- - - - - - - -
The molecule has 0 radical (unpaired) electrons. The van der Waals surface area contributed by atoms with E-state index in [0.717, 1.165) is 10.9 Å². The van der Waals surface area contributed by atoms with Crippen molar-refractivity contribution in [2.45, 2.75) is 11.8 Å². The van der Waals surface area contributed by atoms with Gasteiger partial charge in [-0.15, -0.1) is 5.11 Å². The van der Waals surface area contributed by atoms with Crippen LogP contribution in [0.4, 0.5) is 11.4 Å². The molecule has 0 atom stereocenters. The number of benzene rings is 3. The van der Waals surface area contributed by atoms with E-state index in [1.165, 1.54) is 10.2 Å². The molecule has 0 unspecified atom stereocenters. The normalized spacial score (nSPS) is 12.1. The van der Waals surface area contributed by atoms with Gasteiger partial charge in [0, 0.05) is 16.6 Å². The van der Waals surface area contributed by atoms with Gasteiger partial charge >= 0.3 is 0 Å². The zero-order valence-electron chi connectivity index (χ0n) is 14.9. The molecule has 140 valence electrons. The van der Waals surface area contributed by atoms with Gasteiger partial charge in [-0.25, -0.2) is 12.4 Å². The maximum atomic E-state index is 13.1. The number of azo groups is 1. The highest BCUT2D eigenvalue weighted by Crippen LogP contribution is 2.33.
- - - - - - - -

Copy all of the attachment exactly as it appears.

The molecule has 0 radical (unpaired) electrons. The van der Waals surface area contributed by atoms with E-state index in [0.717, 1.165) is 10.9 Å². The van der Waals surface area contributed by atoms with Crippen molar-refractivity contribution in [2.45, 2.75) is 11.8 Å². The van der Waals surface area contributed by atoms with Gasteiger partial charge in [-0.15, -0.1) is 5.11 Å². The van der Waals surface area contributed by atoms with Crippen LogP contribution in [0.4, 0.5) is 11.4 Å². The molecule has 0 atom stereocenters. The number of benzene rings is 3. The van der Waals surface area contributed by atoms with E-state index in [1.165, 1.54) is 10.2 Å². The molecule has 0 unspecified atom stereocenters. The normalized spacial score (nSPS) is 12.1. The van der Waals surface area contributed by atoms with Gasteiger partial charge in [0, 0.05) is 16.6 Å². The van der Waals surface area contributed by atoms with Gasteiger partial charge >= 0.3 is 0 Å². The zero-order valence-electron chi connectivity index (χ0n) is 14.9. The molecule has 140 valence electrons. The van der Waals surface area contributed by atoms with Gasteiger partial charge in [-0.25, -0.2) is 12.4 Å². The maximum atomic E-state index is 13.1. The number of azo groups is 1. The highest BCUT2D eigenvalue weighted by Crippen LogP contribution is 2.33.